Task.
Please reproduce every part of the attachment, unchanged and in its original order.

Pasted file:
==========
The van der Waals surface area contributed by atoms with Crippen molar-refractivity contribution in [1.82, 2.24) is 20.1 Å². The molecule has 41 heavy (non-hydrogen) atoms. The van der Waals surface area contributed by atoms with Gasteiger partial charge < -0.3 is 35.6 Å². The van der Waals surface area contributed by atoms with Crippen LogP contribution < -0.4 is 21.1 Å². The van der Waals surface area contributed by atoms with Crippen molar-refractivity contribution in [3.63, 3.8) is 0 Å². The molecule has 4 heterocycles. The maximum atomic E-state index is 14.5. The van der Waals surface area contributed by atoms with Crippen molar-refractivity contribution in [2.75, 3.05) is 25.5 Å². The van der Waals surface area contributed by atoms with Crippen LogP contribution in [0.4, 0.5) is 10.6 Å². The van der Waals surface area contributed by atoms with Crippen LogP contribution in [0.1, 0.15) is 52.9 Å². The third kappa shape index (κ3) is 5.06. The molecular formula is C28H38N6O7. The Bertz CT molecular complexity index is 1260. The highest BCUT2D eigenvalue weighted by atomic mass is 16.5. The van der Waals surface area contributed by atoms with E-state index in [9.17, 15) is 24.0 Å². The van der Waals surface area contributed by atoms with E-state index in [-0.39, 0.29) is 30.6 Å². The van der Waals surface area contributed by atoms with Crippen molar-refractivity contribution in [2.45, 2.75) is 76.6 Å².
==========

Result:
The van der Waals surface area contributed by atoms with Crippen molar-refractivity contribution in [1.82, 2.24) is 20.1 Å². The molecule has 41 heavy (non-hydrogen) atoms. The van der Waals surface area contributed by atoms with Gasteiger partial charge < -0.3 is 35.6 Å². The van der Waals surface area contributed by atoms with Crippen LogP contribution < -0.4 is 21.1 Å². The van der Waals surface area contributed by atoms with Crippen molar-refractivity contribution in [3.63, 3.8) is 0 Å². The molecule has 4 heterocycles. The maximum atomic E-state index is 14.5. The van der Waals surface area contributed by atoms with Crippen molar-refractivity contribution in [2.75, 3.05) is 25.5 Å². The van der Waals surface area contributed by atoms with Crippen LogP contribution in [0.4, 0.5) is 10.6 Å². The van der Waals surface area contributed by atoms with Crippen LogP contribution in [0.1, 0.15) is 52.9 Å². The third kappa shape index (κ3) is 5.06. The molecular formula is C28H38N6O7. The Bertz CT molecular complexity index is 1260. The highest BCUT2D eigenvalue weighted by atomic mass is 16.5. The van der Waals surface area contributed by atoms with E-state index in [9.17, 15) is 24.0 Å². The van der Waals surface area contributed by atoms with E-state index in [-0.39, 0.29) is 30.6 Å². The van der Waals surface area contributed by atoms with Crippen molar-refractivity contribution in [2.45, 2.75) is 76.6 Å².